Occasional details of a general nature pertaining to his life in Barton Township are to be found in merchant's account books, and in the account book of a local physician.
Daniel Young was involved in a bizarre "murder" case in 1827-1830. Two of his sons and one of his grandsons were charged with murdering their hired hand subsequent to someone finding bone material in the coal - kiln used to make charcoal. In desperation, Daniel took out an add in the Gore Gazette newspaper asking anyone with information about the alleged dead man to come forward. The bottom line is that the hired man was located, very much alive, in the USA, and so the Youngs were exonerated. A few years later, in 1833, Daniel Young joined with many of his relatives and other local residents to become founding members of the Barton Presbyterian Church.
A collection of archaeological artifacts from the house site of Daniel Young in Barton Township. was obtained under licence of the Ministry of Citizenship and Culture, and is presently held in trust by the writer.
In his will, Daniel Young "of the Township of Barton being sick in body but in perfect mind and memory…" mentions sons and daughters Peter Young, Henry Young, George Young, James Young, John Young, Catharine Wintermute, Priscilla Sipes, and Elizabeth Bradt; late father Adam Young; and grandson Christopher Young, son of his son Peter Young. He appointed his "trusty friends" Samuel Ryckman land surveyor, David Kern, and Stephen Blackstone all of Barton to be executors of his will-which was witnessed by Simon Bradt, Samuel Ward Ryckman, and William Young. Other listings of the children of Daniel Young include the Upper Canada Land Petitions, and a mortgage written 15 June 1832 between Simon Bradt and some of the children and grandchildren of Daniel Young. The latter document mentions Catharine Wintermute of the District of Niagara, daughter of Daniel Young; Peter Young of the Grand River; Priscilla Sypes of Glanford, wife of Jacob Sypes and daughter of Daniel Young; Henry Young of Barton; Dorothy Wintermute of the Grand River, wife of Jacob Wintermute and daughter of Daniel Young; Elizabeth Young, Rebecca Young, Catharine Young, Mary Young, John Young, and Martha Young of Barton, children of Adam Young deceased son of Daniel Young; Elizabeth Bradt of Barton Township., wife of Simon Bradt, daughter of Daniel Young; George Young of the Grand River; and Frederick Young of the Grand River.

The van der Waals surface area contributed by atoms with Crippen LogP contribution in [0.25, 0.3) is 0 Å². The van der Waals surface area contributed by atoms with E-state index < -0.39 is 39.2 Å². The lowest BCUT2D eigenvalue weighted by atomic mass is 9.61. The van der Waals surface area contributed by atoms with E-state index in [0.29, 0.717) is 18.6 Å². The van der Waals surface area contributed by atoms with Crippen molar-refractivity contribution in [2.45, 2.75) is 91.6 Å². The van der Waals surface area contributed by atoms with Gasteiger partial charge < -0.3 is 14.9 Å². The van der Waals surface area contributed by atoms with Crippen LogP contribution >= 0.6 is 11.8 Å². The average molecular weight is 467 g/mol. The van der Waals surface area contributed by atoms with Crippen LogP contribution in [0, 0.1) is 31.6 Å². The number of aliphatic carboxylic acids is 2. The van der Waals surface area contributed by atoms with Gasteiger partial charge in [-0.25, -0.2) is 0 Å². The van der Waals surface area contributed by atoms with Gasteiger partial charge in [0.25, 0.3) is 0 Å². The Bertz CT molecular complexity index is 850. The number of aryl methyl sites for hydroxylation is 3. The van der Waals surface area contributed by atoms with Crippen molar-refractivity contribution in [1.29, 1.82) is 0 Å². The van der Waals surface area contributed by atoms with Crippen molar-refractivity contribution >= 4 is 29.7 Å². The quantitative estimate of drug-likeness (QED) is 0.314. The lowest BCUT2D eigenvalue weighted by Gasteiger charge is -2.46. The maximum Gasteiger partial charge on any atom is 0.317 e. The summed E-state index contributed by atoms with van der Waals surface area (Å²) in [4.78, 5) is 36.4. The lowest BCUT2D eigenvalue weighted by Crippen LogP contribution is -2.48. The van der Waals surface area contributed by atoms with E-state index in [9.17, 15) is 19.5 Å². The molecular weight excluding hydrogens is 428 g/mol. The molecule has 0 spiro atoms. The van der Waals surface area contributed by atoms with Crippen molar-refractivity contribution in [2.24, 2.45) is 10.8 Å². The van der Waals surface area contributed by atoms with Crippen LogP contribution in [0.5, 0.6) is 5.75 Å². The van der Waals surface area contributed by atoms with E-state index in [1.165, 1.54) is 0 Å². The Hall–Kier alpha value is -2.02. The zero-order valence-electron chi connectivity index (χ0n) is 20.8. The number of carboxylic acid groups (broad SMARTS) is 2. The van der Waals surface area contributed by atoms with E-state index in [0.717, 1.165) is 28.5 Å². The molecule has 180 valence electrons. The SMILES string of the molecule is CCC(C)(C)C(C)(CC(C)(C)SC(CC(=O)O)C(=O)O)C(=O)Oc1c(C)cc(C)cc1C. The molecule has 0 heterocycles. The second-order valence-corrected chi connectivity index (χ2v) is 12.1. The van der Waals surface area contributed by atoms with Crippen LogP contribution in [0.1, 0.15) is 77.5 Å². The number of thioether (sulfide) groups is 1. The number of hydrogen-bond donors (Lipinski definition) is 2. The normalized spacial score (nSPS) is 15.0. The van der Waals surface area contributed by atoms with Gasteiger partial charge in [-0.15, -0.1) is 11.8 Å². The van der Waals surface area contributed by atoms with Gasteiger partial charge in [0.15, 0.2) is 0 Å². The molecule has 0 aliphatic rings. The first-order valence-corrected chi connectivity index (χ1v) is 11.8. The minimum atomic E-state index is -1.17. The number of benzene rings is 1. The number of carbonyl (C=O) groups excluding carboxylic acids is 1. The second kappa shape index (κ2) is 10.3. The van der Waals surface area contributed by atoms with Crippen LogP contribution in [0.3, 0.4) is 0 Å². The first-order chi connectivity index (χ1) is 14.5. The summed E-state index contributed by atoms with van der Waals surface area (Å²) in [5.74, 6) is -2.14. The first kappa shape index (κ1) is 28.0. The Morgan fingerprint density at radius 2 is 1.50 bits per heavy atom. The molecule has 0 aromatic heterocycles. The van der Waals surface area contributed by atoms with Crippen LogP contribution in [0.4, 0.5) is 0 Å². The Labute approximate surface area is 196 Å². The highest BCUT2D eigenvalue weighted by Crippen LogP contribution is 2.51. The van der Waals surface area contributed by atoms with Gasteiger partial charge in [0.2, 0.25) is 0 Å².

Daniel’s burial place is unknown, but probably St. Peter’s Church Cemetery which was used at the time by both the Presbyterian and Anglican congregations. It is also possible that Daniel and Elizabeth are buried with his mother in the Smith Family Cemetery at Ryckman’s Corners. The date of death of both Daniel and Elizabeth come from a Family Bible owned by a descendant of Daniel’s son James F. Young.